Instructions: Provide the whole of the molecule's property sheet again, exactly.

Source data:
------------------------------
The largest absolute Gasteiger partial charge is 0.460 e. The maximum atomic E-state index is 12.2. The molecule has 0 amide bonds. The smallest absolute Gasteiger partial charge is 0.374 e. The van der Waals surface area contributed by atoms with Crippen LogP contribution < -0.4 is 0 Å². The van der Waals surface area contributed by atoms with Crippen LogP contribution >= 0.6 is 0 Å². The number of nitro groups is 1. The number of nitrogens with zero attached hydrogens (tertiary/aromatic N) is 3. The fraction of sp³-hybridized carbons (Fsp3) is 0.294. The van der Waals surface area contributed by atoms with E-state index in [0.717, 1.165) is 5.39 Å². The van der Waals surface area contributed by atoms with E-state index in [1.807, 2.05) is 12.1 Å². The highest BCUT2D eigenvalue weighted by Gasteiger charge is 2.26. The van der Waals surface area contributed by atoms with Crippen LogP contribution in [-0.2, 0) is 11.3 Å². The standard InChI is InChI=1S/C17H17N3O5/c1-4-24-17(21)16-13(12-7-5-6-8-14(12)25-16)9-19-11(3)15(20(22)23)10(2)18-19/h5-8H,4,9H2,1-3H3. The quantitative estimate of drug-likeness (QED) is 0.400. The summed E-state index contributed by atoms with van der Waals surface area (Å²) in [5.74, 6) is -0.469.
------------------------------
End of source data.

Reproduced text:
The largest absolute Gasteiger partial charge is 0.460 e. The maximum atomic E-state index is 12.2. The molecule has 0 amide bonds. The smallest absolute Gasteiger partial charge is 0.374 e. The van der Waals surface area contributed by atoms with Crippen LogP contribution < -0.4 is 0 Å². The van der Waals surface area contributed by atoms with Crippen LogP contribution >= 0.6 is 0 Å². The number of nitro groups is 1. The number of nitrogens with zero attached hydrogens (tertiary/aromatic N) is 3. The fraction of sp³-hybridized carbons (Fsp3) is 0.294. The van der Waals surface area contributed by atoms with E-state index in [0.717, 1.165) is 5.39 Å². The van der Waals surface area contributed by atoms with E-state index in [1.807, 2.05) is 12.1 Å². The highest BCUT2D eigenvalue weighted by Gasteiger charge is 2.26. The van der Waals surface area contributed by atoms with Crippen LogP contribution in [-0.2, 0) is 11.3 Å². The standard InChI is InChI=1S/C17H17N3O5/c1-4-24-17(21)16-13(12-7-5-6-8-14(12)25-16)9-19-11(3)15(20(22)23)10(2)18-19/h5-8H,4,9H2,1-3H3. The quantitative estimate of drug-likeness (QED) is 0.400. The summed E-state index contributed by atoms with van der Waals surface area (Å²) in [5.74, 6) is -0.469.